Jan Tschichold – Typographic Genius

Jan Tschichold left an impression upon the world of graphic design and typography that few could compete against. From strongly advocating the beauty of sans serif fonts and clean, organised design 20 years before it took off, to strengthening the design of Penguin books to turn them into the something special that they are. Jan Tschichold spent a life learning and exploring and left us with much to do the same.

Early Life & Education

Jan Tschichold took his first gulp of air on the second of April, 1902 in Leipzig, Germany, when his parents Maria and Franz welcomed him into the world.

Sign-writer by trade, Franz gave his son an introduction to the world of lettering – although not seeing it as his future, Tschichold learned the ins-and-outs of sign writing while assisting his father.

His aspirations of becoming an artist were deflated when his parents thought otherwise. Not wanting their son to be an unfruitful artist, the family concluded that becoming an illustration teacher was a worthwhile option—it provided a creative outlet and a steady income. Tschichold as teacher began when he was 14 years of age and lasted a mere three years.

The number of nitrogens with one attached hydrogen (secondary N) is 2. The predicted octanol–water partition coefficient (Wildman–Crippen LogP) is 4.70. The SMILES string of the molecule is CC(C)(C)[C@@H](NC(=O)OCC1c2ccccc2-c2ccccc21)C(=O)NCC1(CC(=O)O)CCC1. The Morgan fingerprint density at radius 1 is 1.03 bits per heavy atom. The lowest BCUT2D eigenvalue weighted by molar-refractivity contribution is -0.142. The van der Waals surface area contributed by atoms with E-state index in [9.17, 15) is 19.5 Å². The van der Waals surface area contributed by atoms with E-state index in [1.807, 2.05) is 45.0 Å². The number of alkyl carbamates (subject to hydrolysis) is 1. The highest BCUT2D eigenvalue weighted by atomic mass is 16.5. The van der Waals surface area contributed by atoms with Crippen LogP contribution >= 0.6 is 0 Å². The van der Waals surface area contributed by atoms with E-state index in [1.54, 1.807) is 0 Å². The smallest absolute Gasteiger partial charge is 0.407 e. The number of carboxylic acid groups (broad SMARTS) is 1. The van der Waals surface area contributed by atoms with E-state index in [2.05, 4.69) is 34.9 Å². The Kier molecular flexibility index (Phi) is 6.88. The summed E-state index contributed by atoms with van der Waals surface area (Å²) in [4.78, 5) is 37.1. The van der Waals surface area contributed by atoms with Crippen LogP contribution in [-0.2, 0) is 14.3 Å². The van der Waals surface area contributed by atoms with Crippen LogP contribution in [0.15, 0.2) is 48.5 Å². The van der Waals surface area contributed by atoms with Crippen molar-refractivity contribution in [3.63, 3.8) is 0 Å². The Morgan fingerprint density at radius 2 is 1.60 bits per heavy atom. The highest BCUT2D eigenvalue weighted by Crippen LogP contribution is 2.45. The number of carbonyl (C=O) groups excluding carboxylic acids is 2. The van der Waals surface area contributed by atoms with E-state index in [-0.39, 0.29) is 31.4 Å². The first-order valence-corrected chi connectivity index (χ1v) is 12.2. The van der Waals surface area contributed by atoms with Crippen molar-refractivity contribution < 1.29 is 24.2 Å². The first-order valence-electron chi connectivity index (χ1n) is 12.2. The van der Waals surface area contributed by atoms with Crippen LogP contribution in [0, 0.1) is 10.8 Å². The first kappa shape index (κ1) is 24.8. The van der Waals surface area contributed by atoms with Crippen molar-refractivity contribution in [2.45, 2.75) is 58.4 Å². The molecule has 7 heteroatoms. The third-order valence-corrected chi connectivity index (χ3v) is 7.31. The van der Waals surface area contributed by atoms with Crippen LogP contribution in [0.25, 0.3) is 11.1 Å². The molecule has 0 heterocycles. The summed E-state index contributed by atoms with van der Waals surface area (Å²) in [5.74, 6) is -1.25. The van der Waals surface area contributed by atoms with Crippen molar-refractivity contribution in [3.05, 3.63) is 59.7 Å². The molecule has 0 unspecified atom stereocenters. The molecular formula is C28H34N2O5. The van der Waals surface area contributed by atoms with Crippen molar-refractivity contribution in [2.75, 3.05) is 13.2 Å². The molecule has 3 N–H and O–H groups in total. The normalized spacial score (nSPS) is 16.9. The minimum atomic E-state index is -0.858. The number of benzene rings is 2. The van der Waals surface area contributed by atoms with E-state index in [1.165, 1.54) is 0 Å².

The wheels of calligraphy and script began to turn in the mind of Tschichold two years prior to the start of his teaching post. It was the 1914 World’s Fair for Books & Graphics that left an impression.

An interest in calligraphy formed, fueled by his personal studies of the books Tschichold poured himself into – especially those which covered calligraphy, ornamental script and writing.

At the age of 17, Tschichold threw his back against his life as a teacher and began his typographic studies. While he studied a range of creative endeavors, such as engraving, wood cutting and bookbinding, it seems as if his time of study didn’t involve a great deal of education. Simply, he knew it all.

Because of his personal studies and passion, there wasn’t much he didn’t have a strong understanding of.